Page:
Directors Duties are a particularly interesting consideration at the moment, given the havoc that COVID-19 is wreaking on businesses and the companies that own them, nationwide. Indeed, as we know, the federal Government was so concerned about the economic impact on businesses facing a severe downturn in liquidity due to COVID-19 that a raft of emergency legislation was hurriedly passed. That legislation included the measures required to bring the well-known Jobkeeper subsidy into existence, as well as some lesser-known emergency measures to soften the impact of the duty listed at number 4 in the above list, the duty not to allow the company to trade while insolvent – this is discussed in more depth below.

So, given the current COVID-19 landscape, are company Directors exposed more in the time of COVID-19, or less? In short, legally, nothing has really changed for Directors. The Director Duties owed before still apply, and shall remain as strong as this for the foreseeable future. Commercially and in a day-to-day sense of course, Directors are feeling the pressure as their leadership is more needed and being more sorely tested than, in many cases, ever before.

The one legal issue that has softened somewhat in light of the commercial and economic realities of the time is that obligations regarding insolvent trading are a little different, due to the changes made to the insolvent trading provisions in the Corporations Act, discussed now.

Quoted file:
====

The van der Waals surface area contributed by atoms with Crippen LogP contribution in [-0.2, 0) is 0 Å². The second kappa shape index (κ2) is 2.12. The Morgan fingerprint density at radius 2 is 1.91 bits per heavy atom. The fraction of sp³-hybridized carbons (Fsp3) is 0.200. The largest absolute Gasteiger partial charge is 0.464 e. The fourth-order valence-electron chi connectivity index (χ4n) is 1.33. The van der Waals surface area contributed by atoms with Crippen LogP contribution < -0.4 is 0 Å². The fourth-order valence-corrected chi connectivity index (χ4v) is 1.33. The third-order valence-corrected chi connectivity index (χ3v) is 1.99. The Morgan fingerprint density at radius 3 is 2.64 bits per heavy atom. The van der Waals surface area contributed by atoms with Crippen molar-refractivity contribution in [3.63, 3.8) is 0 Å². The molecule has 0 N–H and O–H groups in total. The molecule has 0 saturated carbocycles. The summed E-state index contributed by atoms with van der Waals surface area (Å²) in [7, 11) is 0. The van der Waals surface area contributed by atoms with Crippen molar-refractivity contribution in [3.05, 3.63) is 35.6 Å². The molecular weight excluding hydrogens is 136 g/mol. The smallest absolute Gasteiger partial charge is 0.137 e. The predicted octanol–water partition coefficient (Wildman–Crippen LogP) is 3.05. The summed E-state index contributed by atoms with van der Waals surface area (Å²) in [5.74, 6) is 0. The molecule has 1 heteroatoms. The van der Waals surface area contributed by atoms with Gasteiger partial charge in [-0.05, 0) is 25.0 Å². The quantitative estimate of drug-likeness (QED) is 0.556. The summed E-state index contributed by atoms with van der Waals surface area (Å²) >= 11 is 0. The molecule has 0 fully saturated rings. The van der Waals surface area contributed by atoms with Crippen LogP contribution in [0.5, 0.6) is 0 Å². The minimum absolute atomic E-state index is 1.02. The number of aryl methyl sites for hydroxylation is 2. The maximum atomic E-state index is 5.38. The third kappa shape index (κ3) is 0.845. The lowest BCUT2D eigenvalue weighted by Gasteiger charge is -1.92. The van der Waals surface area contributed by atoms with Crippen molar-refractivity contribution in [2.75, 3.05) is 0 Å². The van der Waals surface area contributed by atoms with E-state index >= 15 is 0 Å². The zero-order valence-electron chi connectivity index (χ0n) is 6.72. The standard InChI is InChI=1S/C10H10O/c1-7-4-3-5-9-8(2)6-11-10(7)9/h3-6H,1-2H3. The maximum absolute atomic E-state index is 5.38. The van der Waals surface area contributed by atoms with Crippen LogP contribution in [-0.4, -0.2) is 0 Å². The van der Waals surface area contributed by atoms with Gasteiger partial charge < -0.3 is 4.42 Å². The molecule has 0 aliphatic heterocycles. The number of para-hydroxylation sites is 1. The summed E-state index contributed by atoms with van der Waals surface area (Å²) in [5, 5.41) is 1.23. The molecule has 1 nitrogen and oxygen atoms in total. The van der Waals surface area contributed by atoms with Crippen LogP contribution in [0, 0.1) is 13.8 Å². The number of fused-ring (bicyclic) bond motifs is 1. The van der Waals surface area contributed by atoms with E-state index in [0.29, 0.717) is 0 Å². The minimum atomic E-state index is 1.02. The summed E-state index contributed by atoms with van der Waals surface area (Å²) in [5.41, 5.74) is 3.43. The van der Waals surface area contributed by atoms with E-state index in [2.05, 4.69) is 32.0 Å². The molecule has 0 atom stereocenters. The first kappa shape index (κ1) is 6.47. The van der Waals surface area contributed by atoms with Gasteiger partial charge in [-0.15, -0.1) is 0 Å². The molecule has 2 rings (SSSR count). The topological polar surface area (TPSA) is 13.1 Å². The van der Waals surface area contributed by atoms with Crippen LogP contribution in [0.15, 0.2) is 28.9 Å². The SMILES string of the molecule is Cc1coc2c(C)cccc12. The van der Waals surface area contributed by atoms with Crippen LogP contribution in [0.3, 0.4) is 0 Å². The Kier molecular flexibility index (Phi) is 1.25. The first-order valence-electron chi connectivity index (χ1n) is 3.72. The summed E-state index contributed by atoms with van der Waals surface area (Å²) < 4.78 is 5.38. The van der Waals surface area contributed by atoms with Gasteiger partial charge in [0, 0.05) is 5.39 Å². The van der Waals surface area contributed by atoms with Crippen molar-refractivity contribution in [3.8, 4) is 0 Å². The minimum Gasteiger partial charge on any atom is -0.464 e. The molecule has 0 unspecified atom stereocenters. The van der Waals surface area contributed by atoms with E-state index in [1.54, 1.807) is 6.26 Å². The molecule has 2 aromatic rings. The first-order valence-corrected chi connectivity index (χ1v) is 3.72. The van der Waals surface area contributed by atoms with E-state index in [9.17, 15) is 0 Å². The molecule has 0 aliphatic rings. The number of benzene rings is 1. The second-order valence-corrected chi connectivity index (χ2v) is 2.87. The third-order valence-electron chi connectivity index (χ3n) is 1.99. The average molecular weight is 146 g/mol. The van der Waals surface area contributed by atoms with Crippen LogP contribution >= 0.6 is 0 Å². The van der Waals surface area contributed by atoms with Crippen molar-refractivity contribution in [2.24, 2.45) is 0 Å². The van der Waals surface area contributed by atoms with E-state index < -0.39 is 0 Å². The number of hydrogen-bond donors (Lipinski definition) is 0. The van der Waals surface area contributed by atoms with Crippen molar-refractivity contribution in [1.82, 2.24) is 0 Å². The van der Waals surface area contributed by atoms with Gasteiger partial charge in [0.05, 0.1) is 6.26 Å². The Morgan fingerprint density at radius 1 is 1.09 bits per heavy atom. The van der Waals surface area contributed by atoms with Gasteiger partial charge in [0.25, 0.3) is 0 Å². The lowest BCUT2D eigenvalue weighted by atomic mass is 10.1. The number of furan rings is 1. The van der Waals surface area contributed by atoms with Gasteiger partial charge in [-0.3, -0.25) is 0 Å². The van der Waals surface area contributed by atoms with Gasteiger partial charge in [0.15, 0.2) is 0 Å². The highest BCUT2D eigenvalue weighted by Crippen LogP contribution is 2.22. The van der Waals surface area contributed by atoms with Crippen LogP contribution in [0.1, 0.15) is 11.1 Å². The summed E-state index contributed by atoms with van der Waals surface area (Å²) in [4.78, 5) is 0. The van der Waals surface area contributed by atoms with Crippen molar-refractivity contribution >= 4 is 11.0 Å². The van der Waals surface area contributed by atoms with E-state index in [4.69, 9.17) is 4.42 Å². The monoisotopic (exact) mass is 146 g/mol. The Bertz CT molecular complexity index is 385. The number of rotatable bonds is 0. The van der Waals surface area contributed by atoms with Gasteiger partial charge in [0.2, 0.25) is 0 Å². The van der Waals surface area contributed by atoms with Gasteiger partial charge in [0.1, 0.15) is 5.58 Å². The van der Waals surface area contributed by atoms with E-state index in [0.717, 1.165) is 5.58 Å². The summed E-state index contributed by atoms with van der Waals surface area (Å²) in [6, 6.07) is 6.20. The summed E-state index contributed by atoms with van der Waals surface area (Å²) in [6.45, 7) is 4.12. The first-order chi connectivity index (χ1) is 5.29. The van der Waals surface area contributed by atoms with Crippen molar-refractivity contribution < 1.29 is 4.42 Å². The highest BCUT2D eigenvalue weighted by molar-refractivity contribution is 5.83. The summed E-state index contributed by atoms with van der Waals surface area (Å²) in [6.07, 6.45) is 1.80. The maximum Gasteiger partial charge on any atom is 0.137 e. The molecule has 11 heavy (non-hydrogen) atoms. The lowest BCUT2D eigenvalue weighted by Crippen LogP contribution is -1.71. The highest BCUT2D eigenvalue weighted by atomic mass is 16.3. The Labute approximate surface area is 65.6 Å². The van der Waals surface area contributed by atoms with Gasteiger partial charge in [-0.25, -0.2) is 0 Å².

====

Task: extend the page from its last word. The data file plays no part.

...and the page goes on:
Insolvency, Safe Harbour and COVID-19 amendments

In the grips of the COVID-19 panic, in late March 2020 some emergency response amendments were made to the Corporations Act with the passage of the Coronavirus Economic Response Package Omnibus Act 2020. These changes sought to soften the impact of insolvent trading rules, to calm the collective minds of business operators Australia-wide and keep businesses trading. Like the Jobkeeper subsidy in many ways, the change was largely made to calm business leaders and assure them that this bizarre, unicorn/black swan event leading to a gigantic crush on company liquidity would not necessarily mean that company Directors were derelict in their duty and breaching their insolvent trading obligations – the Government knew that without these changes, many businesses would unnecessarily go to the wall because their Directors would have no choice but to appoint administrators/liquidators or else be at risk of breaching their Directors Duties.  Given that a company would be “insolvent” where it is “unable to meet its debts as and when they become due and payable”, many companies would technically be insolvent through no fault of their own, leading to many unnecessary technical insolvencies, many companies being wound up or appointing administrators or liquidators rather than trading through and out of the crisis.